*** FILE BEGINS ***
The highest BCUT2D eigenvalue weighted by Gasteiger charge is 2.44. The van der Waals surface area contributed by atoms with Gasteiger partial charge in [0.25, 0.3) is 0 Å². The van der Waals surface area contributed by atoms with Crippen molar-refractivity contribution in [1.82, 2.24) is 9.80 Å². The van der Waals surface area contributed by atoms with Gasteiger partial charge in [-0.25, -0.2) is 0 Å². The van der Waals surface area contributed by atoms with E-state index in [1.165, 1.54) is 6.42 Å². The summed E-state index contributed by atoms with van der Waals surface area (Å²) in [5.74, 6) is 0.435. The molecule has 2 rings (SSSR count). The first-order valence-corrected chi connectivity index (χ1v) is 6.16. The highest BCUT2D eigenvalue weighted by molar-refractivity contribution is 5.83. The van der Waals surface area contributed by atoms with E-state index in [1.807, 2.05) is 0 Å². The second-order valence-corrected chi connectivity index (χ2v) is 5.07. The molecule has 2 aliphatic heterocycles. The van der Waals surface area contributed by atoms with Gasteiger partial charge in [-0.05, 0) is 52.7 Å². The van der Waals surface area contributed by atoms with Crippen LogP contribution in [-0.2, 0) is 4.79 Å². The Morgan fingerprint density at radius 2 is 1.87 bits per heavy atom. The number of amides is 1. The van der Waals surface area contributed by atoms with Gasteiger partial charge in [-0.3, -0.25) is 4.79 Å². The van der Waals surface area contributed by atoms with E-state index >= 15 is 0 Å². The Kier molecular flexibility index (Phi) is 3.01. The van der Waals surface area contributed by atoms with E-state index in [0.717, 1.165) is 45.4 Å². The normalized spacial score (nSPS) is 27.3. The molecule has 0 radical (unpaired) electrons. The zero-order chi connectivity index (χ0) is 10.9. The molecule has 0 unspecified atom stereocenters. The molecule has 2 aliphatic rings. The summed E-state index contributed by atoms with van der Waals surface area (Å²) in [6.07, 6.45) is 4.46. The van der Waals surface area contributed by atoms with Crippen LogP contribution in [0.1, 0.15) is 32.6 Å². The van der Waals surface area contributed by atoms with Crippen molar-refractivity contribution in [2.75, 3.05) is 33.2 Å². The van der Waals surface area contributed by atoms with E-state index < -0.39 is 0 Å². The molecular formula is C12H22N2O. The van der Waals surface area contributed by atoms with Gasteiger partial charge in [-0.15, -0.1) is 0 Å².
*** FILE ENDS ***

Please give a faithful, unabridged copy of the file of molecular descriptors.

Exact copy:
The highest BCUT2D eigenvalue weighted by Gasteiger charge is 2.44. The van der Waals surface area contributed by atoms with Gasteiger partial charge in [0.25, 0.3) is 0 Å². The van der Waals surface area contributed by atoms with Crippen molar-refractivity contribution in [1.82, 2.24) is 9.80 Å². The van der Waals surface area contributed by atoms with Gasteiger partial charge in [-0.25, -0.2) is 0 Å². The van der Waals surface area contributed by atoms with E-state index in [1.165, 1.54) is 6.42 Å². The summed E-state index contributed by atoms with van der Waals surface area (Å²) in [5.74, 6) is 0.435. The molecule has 2 rings (SSSR count). The first-order valence-corrected chi connectivity index (χ1v) is 6.16. The highest BCUT2D eigenvalue weighted by molar-refractivity contribution is 5.83. The van der Waals surface area contributed by atoms with E-state index in [1.807, 2.05) is 0 Å². The second-order valence-corrected chi connectivity index (χ2v) is 5.07. The molecule has 2 aliphatic heterocycles. The van der Waals surface area contributed by atoms with Gasteiger partial charge in [-0.05, 0) is 52.7 Å². The van der Waals surface area contributed by atoms with Crippen LogP contribution in [-0.2, 0) is 4.79 Å². The Morgan fingerprint density at radius 2 is 1.87 bits per heavy atom. The number of amides is 1. The van der Waals surface area contributed by atoms with Gasteiger partial charge in [-0.3, -0.25) is 4.79 Å². The van der Waals surface area contributed by atoms with E-state index >= 15 is 0 Å². The Kier molecular flexibility index (Phi) is 3.01. The van der Waals surface area contributed by atoms with E-state index in [0.717, 1.165) is 45.4 Å². The normalized spacial score (nSPS) is 27.3. The molecule has 0 radical (unpaired) electrons. The zero-order chi connectivity index (χ0) is 10.9. The molecule has 0 unspecified atom stereocenters. The molecule has 2 aliphatic rings. The summed E-state index contributed by atoms with van der Waals surface area (Å²) in [6.07, 6.45) is 4.46. The van der Waals surface area contributed by atoms with Crippen LogP contribution in [0.1, 0.15) is 32.6 Å². The van der Waals surface area contributed by atoms with Crippen molar-refractivity contribution in [2.75, 3.05) is 33.2 Å². The van der Waals surface area contributed by atoms with E-state index < -0.39 is 0 Å². The molecular formula is C12H22N2O. The van der Waals surface area contributed by atoms with Gasteiger partial charge in [-0.15, -0.1) is 0 Å².